An activity for the D-Day 75th anniversary this June 6th. I have chosen some pages from D-Day Dog that you can download and print for free, then invite the children to create their own D-Day blackout poetry. Includes instructions for teachers, examples and a signed certificate for any children who complete the challenge.
While visiting schools I will be using a PowerPoint I have made to talk about D-Day, how animals are used in war and what inspires me to write books like this. You can download it for free here, whether I am coming into your school or not. Coming soon.
I am doing some public events during the spring/summer where I would love to meet readers, dog-lovers and history fans. In Halifax, London, Shrewsbury, Holmfirth, Edinburgh so far, but there may be more. Check out the Meet Me page on my website for full details.
I’ve made some book cover predictions sheets for the classroom, where children can work out what they think might happen in the book based on Tom Clohsey Cole’s brilliant jacket design for D-Day Dog.
Check out the D-Day Dog webpage for ideas about the rights and wrongs of using animals in war. The book features a boy whose love of war is challenged when he finds out that dogs were used and killed during the Second World War and other wars.
Download a document that includes ten questions to help children talk and think about war. Is it ever right to wage war? Should animals be used in war? This is aimed at Y5 to Y8 and should be used with teachers’ discretion.
Use D-Day Dog as a class read during the 75th anniversary commemorations in early June. It’s a short novel at 20,000 words, suitable for Y5 to Y8. The anniversary coverage on TV should tie in well with the storyline about children trying to get their heads round such a significant historical event.
Thanks for reading. All the resources above are available free from www.tompalmer.co.uk/dday-dog. Those not published yet will be up by end of April. Please feel free to share them among your colleagues and networks.
The first two weeks of this half-term it is Fairtrade Fortnight: a great opportunity to get children thinking about where they spend their money and the difference that choice can make other people’s lives.
In 2009 I wrote a book about a boy called Kofi, who – as well as being a gifted footballer – was the son of cocoa bean farmers in Ghana.
The book is called Off Side.
At the beginning of the Off Side, Kofi’s family were being cheated and not paid a fair amount for their beans. By the end they had become part of the Kuapa Kokoo co-operative which supplies chocolate manufacturers Divine.
I was very lucky, when in Ghana researching my novel, that Divine took me to meet some farmers and to a school paid for by our buying Fairtrade Chocolate. I have seen the results of the decision we can make to buy Fair Trade chocolate: children being well-schooled, learning to run their own businesses and families living in decent accommodation.
For the past few years I have asked teachers, librarians and other adults to nominate children they think would benefit from the gift of a book for Christmas. I would like to do the same for Christmas 2018.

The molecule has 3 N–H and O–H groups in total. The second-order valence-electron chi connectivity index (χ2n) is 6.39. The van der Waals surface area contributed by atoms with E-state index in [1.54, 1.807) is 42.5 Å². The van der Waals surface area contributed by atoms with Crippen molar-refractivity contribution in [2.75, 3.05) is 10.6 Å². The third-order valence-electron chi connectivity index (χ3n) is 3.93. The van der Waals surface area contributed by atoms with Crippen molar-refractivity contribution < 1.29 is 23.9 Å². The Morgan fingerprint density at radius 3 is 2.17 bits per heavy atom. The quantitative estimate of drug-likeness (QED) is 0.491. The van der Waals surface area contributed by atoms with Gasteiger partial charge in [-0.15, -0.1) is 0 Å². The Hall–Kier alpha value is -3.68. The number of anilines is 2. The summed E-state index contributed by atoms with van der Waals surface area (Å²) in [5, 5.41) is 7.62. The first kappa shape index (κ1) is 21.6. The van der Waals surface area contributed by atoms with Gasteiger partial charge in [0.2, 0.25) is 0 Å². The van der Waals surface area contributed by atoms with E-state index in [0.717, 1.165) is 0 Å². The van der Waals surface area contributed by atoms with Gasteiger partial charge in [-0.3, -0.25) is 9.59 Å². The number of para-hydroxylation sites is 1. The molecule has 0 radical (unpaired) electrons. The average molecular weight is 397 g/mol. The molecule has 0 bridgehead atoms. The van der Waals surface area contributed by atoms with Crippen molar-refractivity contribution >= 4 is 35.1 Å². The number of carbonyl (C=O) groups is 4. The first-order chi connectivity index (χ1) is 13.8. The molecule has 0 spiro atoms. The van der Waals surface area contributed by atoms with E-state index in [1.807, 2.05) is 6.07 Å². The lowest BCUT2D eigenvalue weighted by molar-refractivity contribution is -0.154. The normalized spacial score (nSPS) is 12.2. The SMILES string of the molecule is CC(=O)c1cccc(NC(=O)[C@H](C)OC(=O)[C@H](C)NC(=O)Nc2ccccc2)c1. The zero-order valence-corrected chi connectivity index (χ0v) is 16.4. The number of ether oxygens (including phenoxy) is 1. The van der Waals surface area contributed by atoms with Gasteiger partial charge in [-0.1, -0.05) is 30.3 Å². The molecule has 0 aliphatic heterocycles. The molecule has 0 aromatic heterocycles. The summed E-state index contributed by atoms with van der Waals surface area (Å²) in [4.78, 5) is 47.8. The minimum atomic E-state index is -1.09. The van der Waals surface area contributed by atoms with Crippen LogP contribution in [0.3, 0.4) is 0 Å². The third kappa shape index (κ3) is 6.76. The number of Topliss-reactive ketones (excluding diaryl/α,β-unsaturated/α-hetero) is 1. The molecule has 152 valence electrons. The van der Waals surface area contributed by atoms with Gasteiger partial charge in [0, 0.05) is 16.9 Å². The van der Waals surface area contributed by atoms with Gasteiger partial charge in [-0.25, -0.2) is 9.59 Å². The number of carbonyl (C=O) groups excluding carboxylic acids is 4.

My family’s idea is to work with teachers and librarians – who already do so much to engage children with the joys of reading and books – and give books to children who do not have any books at home; to children who need that one special book that could help engage them with a lifetime of reading for pleasure; or, to children who have had a difficult year at school or home and a book would be a boost for them.
Each book will be personally dedicated, signed, gift-wrapped and will come with a Christmas card. Those nominating can choose from any of my books for children.
If you’d like to nominate a child, please email the following information to firstname.lastname@example.org by Friday 30th November 2018:
- the child’s name (this will not be published and will be kept in full confidence)
- a short paragraph explaining why you are nominating that child
- your choice of book for them from one of the books listed at http://tompalmer.co.uk/about-tom/books-for-children/.
- your name and school address (where I will send the book)
I am sorry, I cannot promise to send a book to every child nominated. I have set an upper limit of 50. But I do intend to send a personal Christmas card to each nominee and a poster pack for each school. My family and I will choose the recipients and have the books dispatched in the first week of December 2018.
Thank you very much.
This coming November 11th will mark the centenary of the end of the First World War.
There are several projects and events taking place nationwide and locally. Tom Palmer – whose new book Armistice Runner is set during the last days of the so-called Great War – has chosen ten that might work for you and your school.
Find out about Danny Boyle’s Pages of the Sea commission to mark the Armistice: www.pagesofthesea.org.uk
Watch Peter Jackson’s film about the Armistice, created and freely available for schools to use this autumn. Aimed at 11 to 14 year olds. https://www.1418now.org.uk/commissions/new-film-peter-jackson/